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Thursday, April 28, 2011

What iPhone's Location Tracking Means for You (and Howto Protect Yourself)

Like many of you, I woke up this morning to the news that my iPhone and 3G-enabled iPad have recorded every single location I’ve visited since last summer, when I installed iOS 4. If you’ve missed the story, Ars Technica has a typically thorough breakdown of the work done by a pair of security researchers, Alasdair Allan and Pete Warden, and the implications of your iPhone recording your daily movements--or maybe just the cell towers your phone connects to as you move around.

Either way, the upshot is the same: all iPhones running iOS 4.0 or higher periodically record the time and general location of the device using cell towers as a point of reference. As far as anyone can tell, this info is only stored on the phone (and in the phone’s backup on your Mac or PC) and is never transmitted to anyone, including Apple.

At first glance, this is nothing new.

Wireless carriers track and record users location as a matter of course. Periodically your phone looks for new towers; when it finds one, it announces its presence so the cellular network knows where to route incoming calls or data requests. This happens constantly when the phone is on--if it didn’t, your cell phone simply wouldn’t work. However, there’s a good reason that people are upset about the iPhone automatically tracking your movements. Because Apple is storing the tracking info in unencrypted files on your phone and computer, they’re very easily accessed. While your angry ex-wife (or her private investigator) would need a court order to subpoena your phone records from AT&T, she just needs five minutes with your MacBook and a copy of iPhone Tracker.

 On January 5, I drove from San Francisco to Las Vegas. That sounds familiar.
On January 5, I drove from San Francisco to Las Vegas. That sounds familiar.
The bad news is that you can’t turn off tracking or delete the stored data from your phone--at least not today. Until Apple releases an iOS update that lets you prevent the iPhone from recording your location information, the only thing you can do to protect yourself is secure your phone (and its backup) better using the tools that are already available to you.

The first thing you need to do is encrypt the backups of your iOS devices on the computer you sync them with. Open iTunes, connect your iPhone or iPad to the computer, and click on the device when it pops up. Go to the Summary tab and make sure “Encrypt iPad Backup” is checked. Obviously, your encrypted backup will only be as secure as the password you choose, so follow a good password scheme. If you want to go a step further or are worried that Apple may not be encrypting your backup with strong enough encryption, you can use a third-party utility like TrueCrypt to encrypt the backup folder (it’s in /Users//Library/Application Support/MobileSync/Backups/).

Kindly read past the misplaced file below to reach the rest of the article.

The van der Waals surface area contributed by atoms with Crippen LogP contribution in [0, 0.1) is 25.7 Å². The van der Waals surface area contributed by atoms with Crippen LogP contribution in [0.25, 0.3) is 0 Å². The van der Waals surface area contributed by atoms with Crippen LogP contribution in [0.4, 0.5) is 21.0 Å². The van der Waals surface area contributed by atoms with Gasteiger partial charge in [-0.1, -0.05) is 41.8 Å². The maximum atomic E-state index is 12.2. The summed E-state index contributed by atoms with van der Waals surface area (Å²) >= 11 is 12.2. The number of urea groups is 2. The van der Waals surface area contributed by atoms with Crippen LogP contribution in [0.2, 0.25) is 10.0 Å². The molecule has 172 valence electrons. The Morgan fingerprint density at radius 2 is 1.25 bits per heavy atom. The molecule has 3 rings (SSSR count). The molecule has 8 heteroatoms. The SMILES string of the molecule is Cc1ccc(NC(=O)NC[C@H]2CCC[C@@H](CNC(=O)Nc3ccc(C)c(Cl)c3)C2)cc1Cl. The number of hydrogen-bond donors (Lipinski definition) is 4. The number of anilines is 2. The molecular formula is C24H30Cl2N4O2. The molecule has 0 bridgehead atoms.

Aside from the months that I carried an Android phone, this is everywhere I've gone in California since June 2010
Aside from the months that I carried an Android phone, this is everywhere I've gone in California since June 2010
The next thing you need to do is secure your phone. The good news is wiping your phone removes the offending data. If you're willing to wipe your phone and reconfigure it as if it were new, you can remove the location data that's already been collected from your phone. However, there are less drastic approaches. First, you should enable a secure passcode on your phone. This will prevent anyone who doesn't know the passcode from syncing the phone with a strange PC and backing up the location database. To turn a passcode on, open the Settings app, then go to General > Passcode Lock and tap Turn Passcode On. If you're especially paranoid, you can also turn on the "Erase Data" option in the same menu, which will erase everything on your phone after 10 failed login attempts. You may also want to enable Find My iPhone, which will let you wipe your phone remotely. We tested both phone wiping options, and both remove the offending information from your phone.

Once you’ve secured your phone and your computer, the only other thing to do is wait for Apple to patch iOS and either disable this functionality or give users the option to choose whether they want it on or not. While it probably isn’t illegal for Apple to store this information on the phone, they shouldn’t do it without the user’s consent, and they sure as hell shouldn’t do it in an unencrypted file that's easy for anyone with access to your computer to exploit.

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